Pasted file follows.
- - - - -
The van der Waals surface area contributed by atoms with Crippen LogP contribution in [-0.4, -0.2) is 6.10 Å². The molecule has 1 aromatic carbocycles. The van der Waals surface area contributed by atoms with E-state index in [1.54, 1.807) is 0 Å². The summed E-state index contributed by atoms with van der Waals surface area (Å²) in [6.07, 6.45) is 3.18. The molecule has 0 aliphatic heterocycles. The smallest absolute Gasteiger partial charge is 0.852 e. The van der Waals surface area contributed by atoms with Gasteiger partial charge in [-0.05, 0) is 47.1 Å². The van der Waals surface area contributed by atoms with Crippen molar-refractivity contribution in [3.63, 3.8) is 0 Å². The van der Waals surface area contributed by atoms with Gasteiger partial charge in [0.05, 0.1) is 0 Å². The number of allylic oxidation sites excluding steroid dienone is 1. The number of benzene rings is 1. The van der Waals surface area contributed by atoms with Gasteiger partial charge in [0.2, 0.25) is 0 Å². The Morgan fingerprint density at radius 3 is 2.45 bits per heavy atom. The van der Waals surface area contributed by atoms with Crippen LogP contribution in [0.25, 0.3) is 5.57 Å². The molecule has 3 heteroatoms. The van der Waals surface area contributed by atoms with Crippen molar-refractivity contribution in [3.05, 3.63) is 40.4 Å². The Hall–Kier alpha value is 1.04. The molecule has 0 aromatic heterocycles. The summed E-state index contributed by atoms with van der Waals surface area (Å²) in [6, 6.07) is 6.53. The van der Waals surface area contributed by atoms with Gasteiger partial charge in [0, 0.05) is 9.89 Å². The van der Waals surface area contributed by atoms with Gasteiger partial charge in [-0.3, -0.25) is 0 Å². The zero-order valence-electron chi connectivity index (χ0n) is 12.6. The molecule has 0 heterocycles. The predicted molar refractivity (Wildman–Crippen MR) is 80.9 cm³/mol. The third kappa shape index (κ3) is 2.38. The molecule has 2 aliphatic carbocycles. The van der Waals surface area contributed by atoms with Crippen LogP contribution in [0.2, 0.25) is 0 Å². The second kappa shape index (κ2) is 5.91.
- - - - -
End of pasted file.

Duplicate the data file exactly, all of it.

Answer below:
The van der Waals surface area contributed by atoms with Crippen LogP contribution in [-0.4, -0.2) is 6.10 Å². The molecule has 1 aromatic carbocycles. The van der Waals surface area contributed by atoms with E-state index in [1.54, 1.807) is 0 Å². The summed E-state index contributed by atoms with van der Waals surface area (Å²) in [6.07, 6.45) is 3.18. The molecule has 0 aliphatic heterocycles. The smallest absolute Gasteiger partial charge is 0.852 e. The van der Waals surface area contributed by atoms with Gasteiger partial charge in [-0.05, 0) is 47.1 Å². The van der Waals surface area contributed by atoms with Crippen molar-refractivity contribution in [3.63, 3.8) is 0 Å². The van der Waals surface area contributed by atoms with Gasteiger partial charge in [0.05, 0.1) is 0 Å². The number of allylic oxidation sites excluding steroid dienone is 1. The number of benzene rings is 1. The van der Waals surface area contributed by atoms with Gasteiger partial charge in [0.2, 0.25) is 0 Å². The Morgan fingerprint density at radius 3 is 2.45 bits per heavy atom. The van der Waals surface area contributed by atoms with Crippen LogP contribution in [0.25, 0.3) is 5.57 Å². The molecule has 3 heteroatoms. The van der Waals surface area contributed by atoms with Crippen molar-refractivity contribution in [3.05, 3.63) is 40.4 Å². The Hall–Kier alpha value is 1.04. The molecule has 0 aromatic heterocycles. The summed E-state index contributed by atoms with van der Waals surface area (Å²) in [6, 6.07) is 6.53. The van der Waals surface area contributed by atoms with Gasteiger partial charge in [0, 0.05) is 9.89 Å². The van der Waals surface area contributed by atoms with Gasteiger partial charge in [-0.3, -0.25) is 0 Å². The zero-order valence-electron chi connectivity index (χ0n) is 12.6. The molecule has 0 heterocycles. The predicted molar refractivity (Wildman–Crippen MR) is 80.9 cm³/mol. The third kappa shape index (κ3) is 2.38. The molecule has 2 aliphatic carbocycles. The van der Waals surface area contributed by atoms with Crippen LogP contribution in [0.2, 0.25) is 0 Å². The second kappa shape index (κ2) is 5.91.